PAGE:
Editor’s Note: This article has been updated to include the correct date of the Media Bridge launch, March 30
The recent introduction of the Media Bridge, located on the crosswalk between Crosland Tower and Price Gilbert Memorial Library, has attracted the attention of students and staff alike.
While walking, members of the Tech community get glimpses of artwork and information have been seen flashing across the screen.
The large-scale digital screen was designed to showcase Tech’s culture of research, scholarship and creativity using the capabilities of digital media.
The on-screen display consists of short, visually compelling motion graphics that allow on-lookers to gather information and resources or even look at displays of artwork and creativity sent in by students themselves.
“Long thought of as merely repositories for the physical storage of knowledge, libraries have evolved in this new century to be engines of creation and discovery, hubs of human connection and ingenuity,” said Jason Wright, communications manager for the Tech Library.
“Media Bridge will demonstrate this active role, highlighting the research and scholarship of our faculty and students.”
Wright mentioned that there is more than just STEM-themed content being featured.
“Through the visualization of data and information, the Library will curate content emphasizing the creative culture of campus, featuring not only innovations in science and technology, but also the human stories of our scholarly community engaged in making the connections between innovation, inspiration and understanding,” Wright said.
With the idea for the Media Bridge project originating back in 2017, it took a total of four years to reach completion.
The bridge installation officially began in August of 2020 and was completed on Sept. 16, 2021.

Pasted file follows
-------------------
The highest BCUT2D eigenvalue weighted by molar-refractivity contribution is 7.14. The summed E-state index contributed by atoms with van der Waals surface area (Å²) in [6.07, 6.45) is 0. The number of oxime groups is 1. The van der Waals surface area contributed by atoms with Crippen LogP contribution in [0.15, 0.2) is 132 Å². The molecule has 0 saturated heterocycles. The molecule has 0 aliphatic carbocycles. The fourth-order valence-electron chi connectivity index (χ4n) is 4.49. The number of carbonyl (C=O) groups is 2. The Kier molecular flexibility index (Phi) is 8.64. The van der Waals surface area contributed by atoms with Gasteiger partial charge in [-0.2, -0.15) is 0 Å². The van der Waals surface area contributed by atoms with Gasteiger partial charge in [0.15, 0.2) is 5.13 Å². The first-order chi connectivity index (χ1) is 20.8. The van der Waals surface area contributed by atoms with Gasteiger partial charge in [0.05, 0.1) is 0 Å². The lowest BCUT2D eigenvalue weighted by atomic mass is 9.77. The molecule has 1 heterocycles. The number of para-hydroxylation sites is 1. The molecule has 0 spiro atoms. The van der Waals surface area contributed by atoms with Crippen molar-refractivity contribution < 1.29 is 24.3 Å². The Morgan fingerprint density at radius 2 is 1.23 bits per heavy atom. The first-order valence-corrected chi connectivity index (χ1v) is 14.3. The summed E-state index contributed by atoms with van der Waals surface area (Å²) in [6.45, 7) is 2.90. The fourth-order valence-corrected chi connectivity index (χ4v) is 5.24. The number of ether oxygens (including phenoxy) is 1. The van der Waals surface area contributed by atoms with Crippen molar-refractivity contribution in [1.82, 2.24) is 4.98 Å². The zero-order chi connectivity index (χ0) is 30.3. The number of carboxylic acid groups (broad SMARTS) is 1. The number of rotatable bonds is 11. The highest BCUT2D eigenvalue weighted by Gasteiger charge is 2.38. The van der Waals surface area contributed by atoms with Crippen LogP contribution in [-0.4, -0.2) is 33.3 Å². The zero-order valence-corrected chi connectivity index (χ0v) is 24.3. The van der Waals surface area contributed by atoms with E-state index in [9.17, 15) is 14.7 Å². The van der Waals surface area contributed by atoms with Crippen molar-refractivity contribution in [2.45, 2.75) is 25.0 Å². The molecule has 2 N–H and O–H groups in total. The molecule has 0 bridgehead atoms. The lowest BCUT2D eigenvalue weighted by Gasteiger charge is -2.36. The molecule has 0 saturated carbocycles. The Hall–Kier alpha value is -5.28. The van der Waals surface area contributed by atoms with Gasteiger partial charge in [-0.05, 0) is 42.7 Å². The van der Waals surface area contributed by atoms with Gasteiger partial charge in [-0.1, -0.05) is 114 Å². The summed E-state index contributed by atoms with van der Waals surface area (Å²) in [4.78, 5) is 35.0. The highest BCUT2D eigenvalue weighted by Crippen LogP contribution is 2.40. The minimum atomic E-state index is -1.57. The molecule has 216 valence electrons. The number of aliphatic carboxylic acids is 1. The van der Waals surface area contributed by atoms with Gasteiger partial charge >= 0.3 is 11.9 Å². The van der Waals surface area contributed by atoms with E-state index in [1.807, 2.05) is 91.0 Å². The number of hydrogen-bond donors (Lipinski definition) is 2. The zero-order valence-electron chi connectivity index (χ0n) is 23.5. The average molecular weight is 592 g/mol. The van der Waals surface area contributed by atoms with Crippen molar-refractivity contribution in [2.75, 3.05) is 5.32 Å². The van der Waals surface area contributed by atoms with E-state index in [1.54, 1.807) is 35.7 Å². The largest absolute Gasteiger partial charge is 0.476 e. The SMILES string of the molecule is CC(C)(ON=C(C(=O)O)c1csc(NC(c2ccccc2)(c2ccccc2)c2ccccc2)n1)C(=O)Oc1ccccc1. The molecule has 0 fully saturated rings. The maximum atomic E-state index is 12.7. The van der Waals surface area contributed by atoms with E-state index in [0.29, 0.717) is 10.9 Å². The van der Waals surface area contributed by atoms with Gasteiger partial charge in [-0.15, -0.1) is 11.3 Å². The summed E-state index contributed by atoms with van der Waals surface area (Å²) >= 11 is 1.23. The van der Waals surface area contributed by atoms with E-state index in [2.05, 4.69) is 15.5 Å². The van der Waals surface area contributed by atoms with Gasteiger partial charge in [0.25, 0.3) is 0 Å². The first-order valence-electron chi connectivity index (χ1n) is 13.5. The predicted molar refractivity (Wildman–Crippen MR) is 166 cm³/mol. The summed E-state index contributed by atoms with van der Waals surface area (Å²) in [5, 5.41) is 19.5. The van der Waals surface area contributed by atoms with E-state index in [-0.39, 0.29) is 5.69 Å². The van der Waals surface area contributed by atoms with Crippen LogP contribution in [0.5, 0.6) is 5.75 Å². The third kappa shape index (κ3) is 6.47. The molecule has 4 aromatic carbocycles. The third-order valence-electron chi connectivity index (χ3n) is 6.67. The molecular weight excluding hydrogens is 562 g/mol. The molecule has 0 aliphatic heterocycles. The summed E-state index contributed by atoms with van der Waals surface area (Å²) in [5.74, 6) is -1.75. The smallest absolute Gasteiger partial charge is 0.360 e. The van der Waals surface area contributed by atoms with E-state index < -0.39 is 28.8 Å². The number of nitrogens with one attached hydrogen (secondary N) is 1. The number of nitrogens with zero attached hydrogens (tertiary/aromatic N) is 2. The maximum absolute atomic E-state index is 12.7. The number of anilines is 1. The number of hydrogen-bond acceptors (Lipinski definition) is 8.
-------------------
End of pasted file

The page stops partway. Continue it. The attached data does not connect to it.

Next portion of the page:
The timeline of the project was affected by the pandemic due to supply chain shortages.
The delays ended up pushing back the launch date as well as the construction of the bridge.
While the bridge itself has been installed, the technology is still in its testing stages. The size and complexity of the project makes fine tuning necessary in order to achieve a smoothly running screen. The bridge is set to officially launch the week of March 30.
In hopes of making the project interactive and allowing the Tech community to contribute to the bridge, Stuart Romm, professor of the practice in the School of Architecture, and Hunter Spence, lecturer in the School of Industrial Design, recently began teaching a grant-funded class this semester called Library Interactive Media Workshop 4833/8833 which is held in the library.
“Those students are being tasked with creating material for the bridge and increasing its interactivity … The course is designed as a pilot program where students can begin creating content for the bridge,” Wright said.
The goal is that eventually, students, researchers and staff will all be able to seamlessly build and contribute content to be displayed on the bridge.
The bridge consists of six different established content modes including The Whistle, Art/Ambience, Events, Research and Researchers, Places and Data in which content can be divided into when being displayed.
The Interactive content mode is still in the works. This content mode would allow for the flow of real-time data onto the screen as well as creating iterative public art.
The Interactive aspect of the project, while still in production, is being perfected and expanded on through the course that is being taught by both Romm and Spence.
“I think that it’s great how interactive they are making this project.
“It’s always a great idea to involve students and allow them to express themselves through means that can be presented to others on campus,” said Kaitlyn Bagnoni, first-year AE.
With the help of the entire Tech community, the Media Bridge project team hopes to launch a successful bridge that allows for the distribution of information as well as an enhancement of and an emphasis on creativity seen within Tech’s students and staff.